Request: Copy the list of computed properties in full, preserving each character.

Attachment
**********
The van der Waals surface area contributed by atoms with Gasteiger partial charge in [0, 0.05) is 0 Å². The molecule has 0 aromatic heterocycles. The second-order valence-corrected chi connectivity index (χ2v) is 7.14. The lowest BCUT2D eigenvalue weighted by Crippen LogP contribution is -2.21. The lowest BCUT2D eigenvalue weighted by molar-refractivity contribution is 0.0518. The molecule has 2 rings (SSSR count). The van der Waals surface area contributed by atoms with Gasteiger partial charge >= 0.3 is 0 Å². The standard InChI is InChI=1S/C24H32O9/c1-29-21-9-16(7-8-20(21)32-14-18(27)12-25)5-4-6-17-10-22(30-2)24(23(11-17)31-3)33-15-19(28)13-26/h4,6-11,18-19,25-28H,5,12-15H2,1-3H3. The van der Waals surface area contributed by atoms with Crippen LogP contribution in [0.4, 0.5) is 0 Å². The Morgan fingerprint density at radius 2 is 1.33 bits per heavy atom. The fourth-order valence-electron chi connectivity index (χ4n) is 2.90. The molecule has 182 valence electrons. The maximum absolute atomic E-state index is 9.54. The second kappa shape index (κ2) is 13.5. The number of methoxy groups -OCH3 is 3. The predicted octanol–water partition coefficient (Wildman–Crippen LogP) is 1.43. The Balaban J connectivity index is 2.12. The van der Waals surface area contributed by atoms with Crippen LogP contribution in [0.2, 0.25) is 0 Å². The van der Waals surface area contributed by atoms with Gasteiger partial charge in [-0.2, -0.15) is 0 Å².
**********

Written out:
The van der Waals surface area contributed by atoms with Gasteiger partial charge in [0, 0.05) is 0 Å². The molecule has 0 aromatic heterocycles. The second-order valence-corrected chi connectivity index (χ2v) is 7.14. The lowest BCUT2D eigenvalue weighted by Crippen LogP contribution is -2.21. The lowest BCUT2D eigenvalue weighted by molar-refractivity contribution is 0.0518. The molecule has 2 rings (SSSR count). The van der Waals surface area contributed by atoms with Gasteiger partial charge >= 0.3 is 0 Å². The standard InChI is InChI=1S/C24H32O9/c1-29-21-9-16(7-8-20(21)32-14-18(27)12-25)5-4-6-17-10-22(30-2)24(23(11-17)31-3)33-15-19(28)13-26/h4,6-11,18-19,25-28H,5,12-15H2,1-3H3. The van der Waals surface area contributed by atoms with Crippen LogP contribution in [0.4, 0.5) is 0 Å². The Morgan fingerprint density at radius 2 is 1.33 bits per heavy atom. The fourth-order valence-electron chi connectivity index (χ4n) is 2.90. The molecule has 182 valence electrons. The maximum absolute atomic E-state index is 9.54. The second kappa shape index (κ2) is 13.5. The number of methoxy groups -OCH3 is 3. The predicted octanol–water partition coefficient (Wildman–Crippen LogP) is 1.43. The Balaban J connectivity index is 2.12. The van der Waals surface area contributed by atoms with Crippen LogP contribution in [0.2, 0.25) is 0 Å². The van der Waals surface area contributed by atoms with Gasteiger partial charge in [-0.2, -0.15) is 0 Å².